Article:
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Pippi Longstocking Paperback – May 30, 1988
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Top Customer Reviews
Working at wish fulfillment on about ten different levels, Pippi is the ultimate kid's kid. She lives all alone in a large fantastic house. Her mother died while she was but a babe and her father has been lost at sea. As optimistic regarding her father's return as Primrose Squarp in "Everything On a Waffle", Pippi fills her days with dancing, pancakes, and games. She owns a whole suitcase of gold coins, which allow her the freedom to live alone and untended. On top of that, she has her own monkey (the drolly named Mr. Nilsson) and horse. The neighbor children Annika and Tommy think (rightly so) that Pippi's a wonder. She never attends school or bothers with all the problems other children suffer. Instead, she has her own unique perspective on life and the people around her. Though precocious she's never mean, even when dealing with bullies or criminals.
The book, originally published in American in 1950, is a wonder.Read more ›
Worse, the words haven't been updated just to be more modern -- they're also sanitized. The glaring example throughout is that Pippi's father is no longer King of the Cannibals -- he's now king of the _natives_. That's not just a translation, it's an editorial change.
I recommend getting The Adventures of Pippi Longstocking instead. The translation is better, and it contains all of the stories, not just the first book.
I really enjoyed this edition. I liked the original novels by Astrid Lindgren when I was younger, and I haven't revisited them in decades, so this was a nice piece of escapism on a Sunday morning. I appreciate the work that went into this book.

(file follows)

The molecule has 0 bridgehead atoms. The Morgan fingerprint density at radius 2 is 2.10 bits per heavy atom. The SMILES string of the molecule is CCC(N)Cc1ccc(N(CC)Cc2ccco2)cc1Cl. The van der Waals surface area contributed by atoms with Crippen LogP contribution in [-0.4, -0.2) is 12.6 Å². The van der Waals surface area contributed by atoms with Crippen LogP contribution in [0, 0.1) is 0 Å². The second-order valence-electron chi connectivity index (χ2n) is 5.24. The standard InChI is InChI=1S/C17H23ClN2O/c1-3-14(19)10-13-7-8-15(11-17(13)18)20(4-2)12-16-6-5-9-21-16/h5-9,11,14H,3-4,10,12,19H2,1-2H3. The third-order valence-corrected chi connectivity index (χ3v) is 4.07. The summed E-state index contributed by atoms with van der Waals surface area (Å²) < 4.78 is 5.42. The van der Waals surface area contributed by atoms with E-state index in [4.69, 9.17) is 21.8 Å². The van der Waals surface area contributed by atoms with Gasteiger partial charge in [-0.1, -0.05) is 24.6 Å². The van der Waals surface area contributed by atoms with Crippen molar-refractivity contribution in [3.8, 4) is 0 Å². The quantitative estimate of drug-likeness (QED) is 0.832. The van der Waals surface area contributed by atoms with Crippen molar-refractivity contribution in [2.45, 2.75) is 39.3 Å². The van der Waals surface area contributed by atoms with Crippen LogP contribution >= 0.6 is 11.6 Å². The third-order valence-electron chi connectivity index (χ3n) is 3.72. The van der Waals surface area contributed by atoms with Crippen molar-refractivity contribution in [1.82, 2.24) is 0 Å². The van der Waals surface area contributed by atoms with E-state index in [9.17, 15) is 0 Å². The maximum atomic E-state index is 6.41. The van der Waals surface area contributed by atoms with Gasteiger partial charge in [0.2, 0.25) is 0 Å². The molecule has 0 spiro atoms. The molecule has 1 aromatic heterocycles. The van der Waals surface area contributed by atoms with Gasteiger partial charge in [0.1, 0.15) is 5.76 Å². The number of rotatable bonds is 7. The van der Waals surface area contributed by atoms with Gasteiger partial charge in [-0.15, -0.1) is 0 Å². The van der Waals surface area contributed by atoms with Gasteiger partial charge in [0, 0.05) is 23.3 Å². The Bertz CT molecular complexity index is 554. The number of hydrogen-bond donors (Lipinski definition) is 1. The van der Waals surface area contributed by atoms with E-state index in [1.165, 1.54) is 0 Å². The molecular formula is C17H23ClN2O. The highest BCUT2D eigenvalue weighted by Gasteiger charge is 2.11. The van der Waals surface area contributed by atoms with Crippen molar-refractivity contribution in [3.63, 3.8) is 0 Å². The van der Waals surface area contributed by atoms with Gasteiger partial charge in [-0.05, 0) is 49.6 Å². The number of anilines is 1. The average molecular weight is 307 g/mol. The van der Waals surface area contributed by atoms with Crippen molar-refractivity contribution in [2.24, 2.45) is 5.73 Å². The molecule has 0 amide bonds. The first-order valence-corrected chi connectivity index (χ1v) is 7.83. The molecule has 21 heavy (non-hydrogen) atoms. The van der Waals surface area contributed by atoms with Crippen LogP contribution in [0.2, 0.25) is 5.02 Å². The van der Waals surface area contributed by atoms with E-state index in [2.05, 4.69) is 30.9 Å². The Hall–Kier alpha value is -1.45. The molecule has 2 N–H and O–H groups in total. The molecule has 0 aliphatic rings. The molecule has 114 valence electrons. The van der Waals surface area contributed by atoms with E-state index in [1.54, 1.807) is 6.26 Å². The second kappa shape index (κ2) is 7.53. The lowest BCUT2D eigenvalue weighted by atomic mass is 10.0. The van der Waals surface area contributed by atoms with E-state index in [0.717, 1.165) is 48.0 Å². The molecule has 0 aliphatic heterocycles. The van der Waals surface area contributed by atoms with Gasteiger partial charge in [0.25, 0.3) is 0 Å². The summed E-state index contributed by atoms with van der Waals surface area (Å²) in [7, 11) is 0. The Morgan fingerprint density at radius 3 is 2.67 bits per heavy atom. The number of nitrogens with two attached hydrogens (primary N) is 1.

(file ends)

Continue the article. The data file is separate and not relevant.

I have read many of Lauren Child's books and have come to embrace her style. She uses pieces and patches to create her collages and pictures, an interesting combination of photography and illustration. I think the illustrations in this edition are adorable AND match the text.
This edition also gets kudos for its typesetting. Most of it is straightforward, but every so often - just often enough without being too often - there's a sentence or two that runs backwards or sideways, or there's a bold word or two. This too is Child's style. In this particular book, one of my favorite restructured lines is a sentence about Mr. Nilsson's tail that is actually shaped like a tail. That makes me happy because I like emblematic verse. (You can thank Charles Dodgson for that, because I was first exposed to emblematic verse in his book, Alice's Adventures in Wonderland.)
Translating is never easy, especially when it comes to artistic endeavors such as stories, lyrics, and poems, which are dependent upon language, word choices, and meter.Read more ›
Most Recent Customer Reviews
This was bought for my sons online school it worked great thank youPublished 20 days ago by Candi Landis
great book. do believe also that its great for kids to get them to read.Published 26 days ago by Ellen Kolb
I've never liked this book. I just don't get the hype. This is hardly a good role model for children, why encourage this story? Read morePublished 1 month ago by RuthSophia